TreasurerThe Honourable Andrew Fraser

Bligh Government committed to Northern Missing Link

Treasurer Andrew Fraser today confirmed that the government was committed to building the Northern Missing Link project.
"We are proceeding with the Northern Missing Link project, including the doubling of Abbot Point Coal Terminal,'' he said.
''Yesterday was the date the current contracts with coal companies expire, but we have offered (through Ports Corporation of Queensland) to extend the contracts for another three months, with a further three month extension beyond that (ie to June) as we seek to provide every opportunity to the coal companies to commit to the timing and scope of the project.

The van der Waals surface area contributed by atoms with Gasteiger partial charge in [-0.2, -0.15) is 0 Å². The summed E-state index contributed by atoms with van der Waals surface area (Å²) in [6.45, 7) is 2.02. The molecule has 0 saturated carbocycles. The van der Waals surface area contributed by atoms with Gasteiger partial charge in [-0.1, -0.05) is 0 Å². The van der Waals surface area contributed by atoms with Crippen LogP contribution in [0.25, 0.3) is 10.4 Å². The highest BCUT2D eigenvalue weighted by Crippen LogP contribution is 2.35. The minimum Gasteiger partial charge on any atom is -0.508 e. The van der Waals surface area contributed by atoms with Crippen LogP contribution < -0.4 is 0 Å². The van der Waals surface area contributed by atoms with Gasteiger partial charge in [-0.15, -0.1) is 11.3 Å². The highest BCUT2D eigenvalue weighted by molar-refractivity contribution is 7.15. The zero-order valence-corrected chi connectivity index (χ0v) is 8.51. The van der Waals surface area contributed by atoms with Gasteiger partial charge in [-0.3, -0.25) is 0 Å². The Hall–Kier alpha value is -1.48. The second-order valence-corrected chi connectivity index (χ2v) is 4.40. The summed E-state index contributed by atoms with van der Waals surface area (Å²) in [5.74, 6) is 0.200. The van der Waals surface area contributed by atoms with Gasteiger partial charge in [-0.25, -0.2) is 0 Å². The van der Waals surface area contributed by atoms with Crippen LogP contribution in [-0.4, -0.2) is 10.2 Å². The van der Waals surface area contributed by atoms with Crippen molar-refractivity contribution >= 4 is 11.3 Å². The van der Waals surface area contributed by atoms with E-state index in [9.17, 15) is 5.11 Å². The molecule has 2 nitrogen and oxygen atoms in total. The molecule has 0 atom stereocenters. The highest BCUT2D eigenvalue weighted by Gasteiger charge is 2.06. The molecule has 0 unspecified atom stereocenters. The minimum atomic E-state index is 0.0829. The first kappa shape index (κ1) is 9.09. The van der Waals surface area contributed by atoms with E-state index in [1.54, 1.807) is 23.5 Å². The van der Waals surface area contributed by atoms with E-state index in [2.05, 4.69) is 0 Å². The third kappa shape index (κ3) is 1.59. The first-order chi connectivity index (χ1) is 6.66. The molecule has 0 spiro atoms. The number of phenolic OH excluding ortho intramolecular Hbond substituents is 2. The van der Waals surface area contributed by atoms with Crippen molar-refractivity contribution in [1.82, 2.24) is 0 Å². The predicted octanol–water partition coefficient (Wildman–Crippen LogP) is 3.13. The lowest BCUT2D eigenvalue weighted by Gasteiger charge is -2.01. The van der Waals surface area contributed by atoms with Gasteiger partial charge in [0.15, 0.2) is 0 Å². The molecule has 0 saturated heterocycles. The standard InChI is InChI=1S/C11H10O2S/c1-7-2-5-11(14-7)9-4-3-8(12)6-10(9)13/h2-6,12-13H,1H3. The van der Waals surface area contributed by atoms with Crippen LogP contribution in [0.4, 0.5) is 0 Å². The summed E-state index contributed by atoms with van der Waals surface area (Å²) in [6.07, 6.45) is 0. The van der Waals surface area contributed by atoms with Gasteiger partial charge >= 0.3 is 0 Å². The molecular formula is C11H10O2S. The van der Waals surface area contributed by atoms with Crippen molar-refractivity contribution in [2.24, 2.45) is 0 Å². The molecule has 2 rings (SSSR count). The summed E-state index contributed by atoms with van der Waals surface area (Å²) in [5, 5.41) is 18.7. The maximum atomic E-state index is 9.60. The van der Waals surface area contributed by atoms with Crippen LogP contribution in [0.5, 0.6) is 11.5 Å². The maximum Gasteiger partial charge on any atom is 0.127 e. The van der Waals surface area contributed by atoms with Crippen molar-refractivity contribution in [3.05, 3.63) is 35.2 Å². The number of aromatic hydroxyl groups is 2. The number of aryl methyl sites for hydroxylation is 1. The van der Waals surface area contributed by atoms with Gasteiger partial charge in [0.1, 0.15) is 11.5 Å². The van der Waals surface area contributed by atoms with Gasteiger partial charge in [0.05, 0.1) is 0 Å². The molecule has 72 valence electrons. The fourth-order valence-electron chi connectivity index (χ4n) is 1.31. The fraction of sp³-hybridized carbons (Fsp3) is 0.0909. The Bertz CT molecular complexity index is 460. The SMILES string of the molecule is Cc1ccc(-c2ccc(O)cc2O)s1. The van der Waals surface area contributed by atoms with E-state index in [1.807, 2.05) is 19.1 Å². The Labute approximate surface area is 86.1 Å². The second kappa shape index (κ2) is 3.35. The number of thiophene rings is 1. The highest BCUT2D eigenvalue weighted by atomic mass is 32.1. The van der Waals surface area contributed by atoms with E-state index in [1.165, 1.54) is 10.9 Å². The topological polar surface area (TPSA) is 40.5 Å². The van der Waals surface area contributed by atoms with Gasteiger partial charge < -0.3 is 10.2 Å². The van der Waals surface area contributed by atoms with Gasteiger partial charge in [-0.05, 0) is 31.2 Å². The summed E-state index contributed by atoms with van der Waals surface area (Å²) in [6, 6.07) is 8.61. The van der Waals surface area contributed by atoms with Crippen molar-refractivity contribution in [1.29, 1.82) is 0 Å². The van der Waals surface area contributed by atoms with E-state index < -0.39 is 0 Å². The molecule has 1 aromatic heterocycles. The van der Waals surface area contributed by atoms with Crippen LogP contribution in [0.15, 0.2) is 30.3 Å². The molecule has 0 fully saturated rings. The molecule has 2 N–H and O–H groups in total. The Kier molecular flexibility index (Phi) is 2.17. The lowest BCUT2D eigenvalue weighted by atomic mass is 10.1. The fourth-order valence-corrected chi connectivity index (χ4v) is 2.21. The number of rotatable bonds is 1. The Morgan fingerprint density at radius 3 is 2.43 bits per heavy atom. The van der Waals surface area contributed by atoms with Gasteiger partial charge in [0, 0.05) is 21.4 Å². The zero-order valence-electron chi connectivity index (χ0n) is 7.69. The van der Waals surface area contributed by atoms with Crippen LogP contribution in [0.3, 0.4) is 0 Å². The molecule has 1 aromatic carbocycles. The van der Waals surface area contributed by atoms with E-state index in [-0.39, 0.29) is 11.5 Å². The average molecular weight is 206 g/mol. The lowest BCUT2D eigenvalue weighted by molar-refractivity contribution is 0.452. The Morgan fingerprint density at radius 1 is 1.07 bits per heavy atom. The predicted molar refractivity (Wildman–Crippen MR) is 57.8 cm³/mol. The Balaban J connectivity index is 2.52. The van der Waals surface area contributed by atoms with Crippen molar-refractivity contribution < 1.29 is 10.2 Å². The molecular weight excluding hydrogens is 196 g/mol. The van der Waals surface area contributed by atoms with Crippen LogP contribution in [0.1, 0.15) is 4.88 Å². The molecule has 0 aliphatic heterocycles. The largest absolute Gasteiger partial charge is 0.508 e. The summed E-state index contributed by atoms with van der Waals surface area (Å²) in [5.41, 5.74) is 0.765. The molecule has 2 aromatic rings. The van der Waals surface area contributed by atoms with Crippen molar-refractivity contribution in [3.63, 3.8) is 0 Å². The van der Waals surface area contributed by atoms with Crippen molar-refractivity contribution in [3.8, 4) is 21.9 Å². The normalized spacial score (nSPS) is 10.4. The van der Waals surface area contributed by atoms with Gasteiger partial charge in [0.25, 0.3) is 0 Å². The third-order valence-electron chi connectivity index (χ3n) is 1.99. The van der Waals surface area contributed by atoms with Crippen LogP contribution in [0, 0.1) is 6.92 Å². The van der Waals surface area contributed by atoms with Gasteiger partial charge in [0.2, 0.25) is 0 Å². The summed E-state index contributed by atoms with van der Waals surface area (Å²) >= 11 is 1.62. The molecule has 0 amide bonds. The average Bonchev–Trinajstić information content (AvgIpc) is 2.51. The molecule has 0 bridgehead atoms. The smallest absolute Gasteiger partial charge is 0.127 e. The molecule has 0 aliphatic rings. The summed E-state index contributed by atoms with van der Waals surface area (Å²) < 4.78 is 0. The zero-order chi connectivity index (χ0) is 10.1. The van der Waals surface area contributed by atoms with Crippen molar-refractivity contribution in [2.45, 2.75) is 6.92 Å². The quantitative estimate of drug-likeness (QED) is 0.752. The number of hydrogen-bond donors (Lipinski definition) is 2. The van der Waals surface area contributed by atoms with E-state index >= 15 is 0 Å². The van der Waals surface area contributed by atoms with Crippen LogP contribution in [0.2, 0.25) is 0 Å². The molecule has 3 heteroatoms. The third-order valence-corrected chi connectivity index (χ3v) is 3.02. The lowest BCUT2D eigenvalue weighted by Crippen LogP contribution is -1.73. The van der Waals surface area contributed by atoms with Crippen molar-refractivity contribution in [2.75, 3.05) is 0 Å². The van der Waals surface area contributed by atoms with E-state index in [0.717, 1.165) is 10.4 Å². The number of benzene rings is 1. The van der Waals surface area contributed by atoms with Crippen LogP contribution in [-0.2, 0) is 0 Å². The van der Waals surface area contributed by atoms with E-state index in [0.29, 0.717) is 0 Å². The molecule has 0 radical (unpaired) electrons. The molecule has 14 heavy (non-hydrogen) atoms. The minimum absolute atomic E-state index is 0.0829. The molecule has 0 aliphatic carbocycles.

''The coal companies have come to the government (through QR and Ports Corporation) saying that they now have very different tonnage profiles for the coming years.
''The downturn in the resources sector is massively reshaping the sort of volumes the coal companies believe they will need.
''Whereas we previously faced infrastructure bottlenecks, there is now going to be 30 million tonnes of spare capacity on the network this financial year.
Mr Fraser said that coal tonnage forecast for the first two years of the project was 90% lower than what was originally requested.
''We are committed to building the link, the volume it carries will be determined by what capacity the coal companies believe they want.
''In short, we will build what they want when they decide they want it.
Mr Fraser confirmed that no QR employee would lose their job.
''The alliances with the construction companies for the project remain in place,'' he said.
''The early works project is nearing completion.
''We announced the early works program previously to prepare the site for construction.
''As the early works program concludes the construction companies who are part of the alliance will seek to redeploy their staff.''